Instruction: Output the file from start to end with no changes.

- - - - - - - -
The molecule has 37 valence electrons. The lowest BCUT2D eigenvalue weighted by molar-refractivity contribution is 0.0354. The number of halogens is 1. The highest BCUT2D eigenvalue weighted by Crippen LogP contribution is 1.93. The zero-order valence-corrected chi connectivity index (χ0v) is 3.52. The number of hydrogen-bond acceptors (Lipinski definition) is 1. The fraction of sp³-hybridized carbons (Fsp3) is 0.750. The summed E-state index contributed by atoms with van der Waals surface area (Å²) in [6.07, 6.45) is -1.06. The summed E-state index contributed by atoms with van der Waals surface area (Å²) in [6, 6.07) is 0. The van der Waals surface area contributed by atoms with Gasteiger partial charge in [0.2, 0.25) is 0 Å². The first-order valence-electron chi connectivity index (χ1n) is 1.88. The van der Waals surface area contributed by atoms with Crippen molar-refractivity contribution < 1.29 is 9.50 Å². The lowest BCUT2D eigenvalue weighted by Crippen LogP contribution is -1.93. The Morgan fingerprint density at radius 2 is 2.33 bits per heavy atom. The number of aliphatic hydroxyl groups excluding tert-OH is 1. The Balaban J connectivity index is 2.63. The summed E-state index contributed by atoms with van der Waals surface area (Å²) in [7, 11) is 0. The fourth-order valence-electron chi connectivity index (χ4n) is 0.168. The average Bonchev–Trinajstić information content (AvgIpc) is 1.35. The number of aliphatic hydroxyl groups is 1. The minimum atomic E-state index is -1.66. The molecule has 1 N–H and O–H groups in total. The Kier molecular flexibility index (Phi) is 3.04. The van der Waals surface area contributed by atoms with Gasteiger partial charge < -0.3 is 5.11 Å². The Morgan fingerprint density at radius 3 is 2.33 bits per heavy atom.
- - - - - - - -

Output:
The molecule has 37 valence electrons. The lowest BCUT2D eigenvalue weighted by molar-refractivity contribution is 0.0354. The number of halogens is 1. The highest BCUT2D eigenvalue weighted by Crippen LogP contribution is 1.93. The zero-order valence-corrected chi connectivity index (χ0v) is 3.52. The number of hydrogen-bond acceptors (Lipinski definition) is 1. The fraction of sp³-hybridized carbons (Fsp3) is 0.750. The summed E-state index contributed by atoms with van der Waals surface area (Å²) in [6.07, 6.45) is -1.06. The summed E-state index contributed by atoms with van der Waals surface area (Å²) in [6, 6.07) is 0. The van der Waals surface area contributed by atoms with Gasteiger partial charge in [0.2, 0.25) is 0 Å². The first-order valence-electron chi connectivity index (χ1n) is 1.88. The van der Waals surface area contributed by atoms with Crippen molar-refractivity contribution < 1.29 is 9.50 Å². The lowest BCUT2D eigenvalue weighted by Crippen LogP contribution is -1.93. The Morgan fingerprint density at radius 2 is 2.33 bits per heavy atom. The number of aliphatic hydroxyl groups excluding tert-OH is 1. The Balaban J connectivity index is 2.63. The summed E-state index contributed by atoms with van der Waals surface area (Å²) in [7, 11) is 0. The fourth-order valence-electron chi connectivity index (χ4n) is 0.168. The average Bonchev–Trinajstić information content (AvgIpc) is 1.35. The number of aliphatic hydroxyl groups is 1. The minimum atomic E-state index is -1.66. The molecule has 1 N–H and O–H groups in total. The Kier molecular flexibility index (Phi) is 3.04. The van der Waals surface area contributed by atoms with Gasteiger partial charge < -0.3 is 5.11 Å². The Morgan fingerprint density at radius 3 is 2.33 bits per heavy atom.